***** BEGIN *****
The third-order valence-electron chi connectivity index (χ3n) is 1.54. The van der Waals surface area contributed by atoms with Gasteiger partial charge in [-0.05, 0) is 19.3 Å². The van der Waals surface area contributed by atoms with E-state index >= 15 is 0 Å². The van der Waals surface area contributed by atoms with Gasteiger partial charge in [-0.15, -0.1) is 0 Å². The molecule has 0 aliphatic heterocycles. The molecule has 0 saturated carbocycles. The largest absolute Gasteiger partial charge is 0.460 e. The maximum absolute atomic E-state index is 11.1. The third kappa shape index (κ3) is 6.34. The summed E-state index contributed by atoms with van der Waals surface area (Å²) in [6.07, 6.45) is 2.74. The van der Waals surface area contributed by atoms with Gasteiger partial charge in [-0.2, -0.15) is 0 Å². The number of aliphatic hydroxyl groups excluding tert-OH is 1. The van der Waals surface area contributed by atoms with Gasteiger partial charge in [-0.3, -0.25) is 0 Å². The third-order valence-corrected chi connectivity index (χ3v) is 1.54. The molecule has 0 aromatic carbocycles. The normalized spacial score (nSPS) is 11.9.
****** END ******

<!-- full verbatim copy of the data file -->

The third-order valence-electron chi connectivity index (χ3n) is 1.54. The van der Waals surface area contributed by atoms with Gasteiger partial charge in [-0.05, 0) is 19.3 Å². The van der Waals surface area contributed by atoms with E-state index >= 15 is 0 Å². The van der Waals surface area contributed by atoms with Gasteiger partial charge in [-0.15, -0.1) is 0 Å². The molecule has 0 aliphatic heterocycles. The molecule has 0 saturated carbocycles. The largest absolute Gasteiger partial charge is 0.460 e. The maximum absolute atomic E-state index is 11.1. The third kappa shape index (κ3) is 6.34. The summed E-state index contributed by atoms with van der Waals surface area (Å²) in [6.07, 6.45) is 2.74. The van der Waals surface area contributed by atoms with Gasteiger partial charge in [-0.2, -0.15) is 0 Å². The number of aliphatic hydroxyl groups excluding tert-OH is 1. The van der Waals surface area contributed by atoms with Gasteiger partial charge in [-0.3, -0.25) is 0 Å². The third-order valence-corrected chi connectivity index (χ3v) is 1.54. The molecule has 0 aromatic carbocycles. The normalized spacial score (nSPS) is 11.9.